In a recent post I spoke about various products that purport to ‘guarantee’ your returns in the stock market … in the current environment, it’s totally understandable that investors would be looking for such guarantees. But, you pay for them …
… instead, I suggested:
You can provide yourself a similar – or better – result at far less cost: buy a low-cost Index Fund and wait 30 years to cash it out; I can virtually ‘guarantee‘ an 8.5% minimum return
Rufus, though, took me to task, citing the Japanese stock market:
Here’s a prediction for you….In about 5 years the NIKKEI index will show you to be completely full of it even at your 30 year timeframe. If you had picked up the NIKKEI 225 in 1990 you’d now be down 75% just on your principal. Fun! If you had picked it up in 1985, you’d be about even today, which is still an absolutely massive loss against inflation. Your entire premise has a market survivor bias built into it to which you are blind. There simply are no guarantees.
Firstly, Rufus is right … there are NO GUARANTEES in life .. especially when it comes to the stock market.
BUT, what I offered was a ‘virtual guarantee’:
It is simply based upon the fact that the past 75 years of the Dow Jones have seen NO 30 year periods (including buying in the day before the biggest stock market crash in history) of returns less than 8.5%.
I’m not sure whether Japan could claim anything remotely approaching the same track record, nor are/were its fundamentals the same as the USA.
From a practical standpoint, I can only tell you this:
1. I invest using history as a guide to setting my benchmarks, but I always buy on value: i.e. do the stocks, RE, businesses look cheap at the moment, and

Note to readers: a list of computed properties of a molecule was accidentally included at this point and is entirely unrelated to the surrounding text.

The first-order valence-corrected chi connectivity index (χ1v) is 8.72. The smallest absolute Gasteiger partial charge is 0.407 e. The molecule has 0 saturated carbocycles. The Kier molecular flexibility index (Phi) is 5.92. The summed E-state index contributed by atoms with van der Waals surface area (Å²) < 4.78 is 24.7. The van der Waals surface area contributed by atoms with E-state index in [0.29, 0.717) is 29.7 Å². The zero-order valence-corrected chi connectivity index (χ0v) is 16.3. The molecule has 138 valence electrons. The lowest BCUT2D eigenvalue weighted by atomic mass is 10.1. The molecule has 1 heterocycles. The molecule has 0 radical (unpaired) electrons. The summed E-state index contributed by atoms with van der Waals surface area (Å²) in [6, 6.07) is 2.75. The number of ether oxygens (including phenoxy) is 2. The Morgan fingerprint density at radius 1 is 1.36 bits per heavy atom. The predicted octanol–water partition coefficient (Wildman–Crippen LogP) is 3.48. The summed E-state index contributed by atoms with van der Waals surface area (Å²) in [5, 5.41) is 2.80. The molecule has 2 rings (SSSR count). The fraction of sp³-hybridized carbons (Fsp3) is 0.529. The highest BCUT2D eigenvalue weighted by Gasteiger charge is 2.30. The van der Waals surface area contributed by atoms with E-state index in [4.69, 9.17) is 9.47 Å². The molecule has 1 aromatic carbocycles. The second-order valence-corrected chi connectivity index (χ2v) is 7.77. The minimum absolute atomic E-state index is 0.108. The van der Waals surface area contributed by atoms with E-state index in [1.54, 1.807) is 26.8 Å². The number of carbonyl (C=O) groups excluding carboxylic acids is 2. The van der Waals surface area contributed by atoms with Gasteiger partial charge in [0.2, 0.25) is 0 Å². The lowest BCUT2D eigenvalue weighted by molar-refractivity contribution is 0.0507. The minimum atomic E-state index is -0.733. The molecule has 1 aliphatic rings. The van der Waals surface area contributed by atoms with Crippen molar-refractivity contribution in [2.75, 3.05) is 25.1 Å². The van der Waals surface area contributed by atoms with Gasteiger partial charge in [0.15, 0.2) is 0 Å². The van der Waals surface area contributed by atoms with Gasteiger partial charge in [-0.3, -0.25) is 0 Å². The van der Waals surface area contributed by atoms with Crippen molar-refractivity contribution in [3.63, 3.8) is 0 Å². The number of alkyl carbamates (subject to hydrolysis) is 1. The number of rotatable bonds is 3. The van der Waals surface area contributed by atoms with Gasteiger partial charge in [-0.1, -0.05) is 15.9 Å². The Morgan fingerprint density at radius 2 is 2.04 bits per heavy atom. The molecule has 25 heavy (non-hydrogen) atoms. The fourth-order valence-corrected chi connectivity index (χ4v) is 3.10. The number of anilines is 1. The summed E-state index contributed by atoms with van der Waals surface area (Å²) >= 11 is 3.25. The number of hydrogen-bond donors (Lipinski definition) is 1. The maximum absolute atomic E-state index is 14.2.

2. I invest in markets where, if things turn drastically sour, then everybody else is likely to be in the same boat … and, by everybody, that means the whole world.
If I’m going to be peeling potatoes, then so is everybody else … hence my major stock market investments are always in the USA.
Rufus, of course, ONE DAY, there will be a 30 year period where this does not hold true for the USA either, but by then I’ll be learning to speak Mandarin Chinese
Points 1 and 2 are pretty critical. Having the patience to stand aside when things get overheated and to resist the lure of the latest hot fad is a must if you want to avoid under performing.
A couple of points about the “average return”:
(i) an average return of 8.5% pa is not the same as an annual compound return of 8.5% pa. A lot of sales literature for investment products confuses the two (whether deliberately or out of ignorance is a matter of debate);
(ii) for retires who rely on draw down of principal to fund their living expenses it has to be remembered that even if the projected average return is acheived over the balance of your expected retirement, an average is made up of a series of returns some of which will be greater than the average and some of which will be less. If you get stuck with the below average returns in the early years, then the retirement plan is likely to fail because the withdrawl of principal means that higher later returns on a smaller amount of principal are needed (and become progressively more unlikely as time goes by).
traineeinvestor – very good point on the average vs compounded rate. Even if the stock market did average 8.5% over a 30 year period, VERY few investors would actually see those returns between buying and selling when they were supposed to hold, management expenses, taxes, fees, and the trick playing the mutual fund companies do with publishing what investors earned, etc… If you look at the Dalbar study, even though the market had averaged 12.98% from 1984 – 2004 (when the report was published), the average investor earned only 3.51%. Imagaine what those numbers would look like if the report ran to 2009!!!
The other argument to this is that for MOST people, it is very hard to just let money sit for 30 years without touching it (ie. something else comes up, ‘life’ happens, another opportunity arises, etc…).
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